It’s no secret that South Africans are irate about the current state of energy supply in the country. This is putting it mildly, as many more countrymen have sought options to migrate as the issues have worsened in 2022. However, for those still here, an increase in options to beat the constant blackouts at home. While many have looked at the option of solar and similar battery-powered solutions, they’re often too pricey for most budgets. This is where the personal inverter comes into play. One such offering is the Lalela Home/Office (720W) Inverter.
The Lalela Home/Office (720W) Inverter inverter is deemed as somewhat of an entry-level solution to the inverter portfolio. That being said, it can still get the job done for most users, especially if you’re looking to continue your remote, work-from-home requirement. Let’s take a look at what it has to offer.
Build and Design
To say that the Lalela Home/Office (720W) Inverter offers a rudimentary configuration may be an understatement. It offers a barebones take on the design, focusing on cost-saving and performance as opposed to aesthetics. However, given the pricing point of the inverter, you won’t mind its appearance, especially if it can be tucked away out of sight.
There is a clear distinction between the inverter and the battery. The inverter sits atop the battery pack, which is stored within a plastic casing, which serves as a trolley. The trolley resembles something you’d find at the nearest Plastic World store, with a lid on the top. In this case, the bin portion is black and the lid is bright orange. There are also wheels on the rear end, which are also bright orange.
These wheels do come in handy, however, making it easy to move the inverter around the home or office where it is needed. The unit weighs quite a few KG as a result of the added battery. There is also an orange rope at the front of the trolley. This is to lift and pull it where you want to position it. It’s not the most sophisticated of methods either. In fact, I’m not a fan of the rope used, which can dig into your hands uncomfortably when pulling it around the house.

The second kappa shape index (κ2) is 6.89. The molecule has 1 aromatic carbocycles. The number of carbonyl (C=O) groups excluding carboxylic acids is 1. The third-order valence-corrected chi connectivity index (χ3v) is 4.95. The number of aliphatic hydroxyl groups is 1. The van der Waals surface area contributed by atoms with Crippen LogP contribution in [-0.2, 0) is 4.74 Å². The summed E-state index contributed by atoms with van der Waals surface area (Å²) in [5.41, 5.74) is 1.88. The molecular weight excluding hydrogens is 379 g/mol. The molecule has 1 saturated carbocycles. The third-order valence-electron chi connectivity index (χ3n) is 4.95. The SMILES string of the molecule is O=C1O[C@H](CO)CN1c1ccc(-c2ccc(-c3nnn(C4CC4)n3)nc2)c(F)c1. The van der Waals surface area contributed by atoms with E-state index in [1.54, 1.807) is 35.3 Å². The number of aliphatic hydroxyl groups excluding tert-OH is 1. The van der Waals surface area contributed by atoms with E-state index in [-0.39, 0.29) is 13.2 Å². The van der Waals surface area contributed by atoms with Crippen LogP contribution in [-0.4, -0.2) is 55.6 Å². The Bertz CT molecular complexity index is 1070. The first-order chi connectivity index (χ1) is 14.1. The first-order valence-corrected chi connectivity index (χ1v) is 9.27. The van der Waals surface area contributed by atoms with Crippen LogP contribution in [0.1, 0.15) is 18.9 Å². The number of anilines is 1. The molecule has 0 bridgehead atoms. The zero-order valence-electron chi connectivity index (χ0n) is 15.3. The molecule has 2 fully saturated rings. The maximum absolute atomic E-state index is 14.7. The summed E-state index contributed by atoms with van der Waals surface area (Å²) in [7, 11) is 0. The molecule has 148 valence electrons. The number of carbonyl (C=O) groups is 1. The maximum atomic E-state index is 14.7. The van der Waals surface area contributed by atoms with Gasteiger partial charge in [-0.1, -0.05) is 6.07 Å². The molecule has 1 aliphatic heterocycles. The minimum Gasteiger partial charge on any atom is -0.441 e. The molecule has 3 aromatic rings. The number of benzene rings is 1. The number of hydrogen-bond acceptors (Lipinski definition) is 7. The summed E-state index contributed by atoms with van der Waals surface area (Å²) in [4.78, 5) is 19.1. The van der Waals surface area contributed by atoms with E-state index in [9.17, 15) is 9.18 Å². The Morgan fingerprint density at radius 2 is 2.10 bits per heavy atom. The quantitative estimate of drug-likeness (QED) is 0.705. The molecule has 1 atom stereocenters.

The Lalela Home/Office (720W) Inverter has a few more intricacies to it, although not much more. On the front is a monochrome display, which indicates the current power output, battery level (in four blocks) and other additional information. There is a large grid on the right of this, with the round power button positioned to the furthest right. The sides of the unit are relatively empty, with only a few vents to keep the unit cool. The rear is where all the action is. Here you’ll find the power input connected to your mains, a socket to connect your multiplug adapter, a few toggles, as well as the fuse box, which will be explained later.
There are several stickers on the top of the unit, which give you warnings and also best practices for using the inverter. One of these, as an example, is to keep the device plugged in as well as turn off the power to the unit every 3-4 weeks to utilise the battery. This hasn’t been an issue to maintain, given the constant loadshedding we’ve experienced since I received the unit.
As mentioned, the Lalela Home Office (720W) Inverter isn’t really a looker. The orange may offer a bold colour choice in terms of design but given its overall looks, it’s not something you want to draw attention to when in use. It may have been best served in an all-black approach instead.
Lalela Home Office (720W) Inverter Specifications
Although it may seem a complex device for many users, the specifications aren’t all that long when compared, even to the likes of a laptop or smartphone. There are very few specs that are needed in comparison to the various units. This includes the battery capacity, voltage and additional features on the inverter, such as surge protection.
The Lalela Home Office (720W) Inverter – model GW1200 – uses a modified sinewave. The use of modified sinewave reduces the range of appliances and devices that can be used, which we’ll discuss in the next section. The inverter has an output capacity of 720W/1200VA and as well as a 12V battery with 100Ah.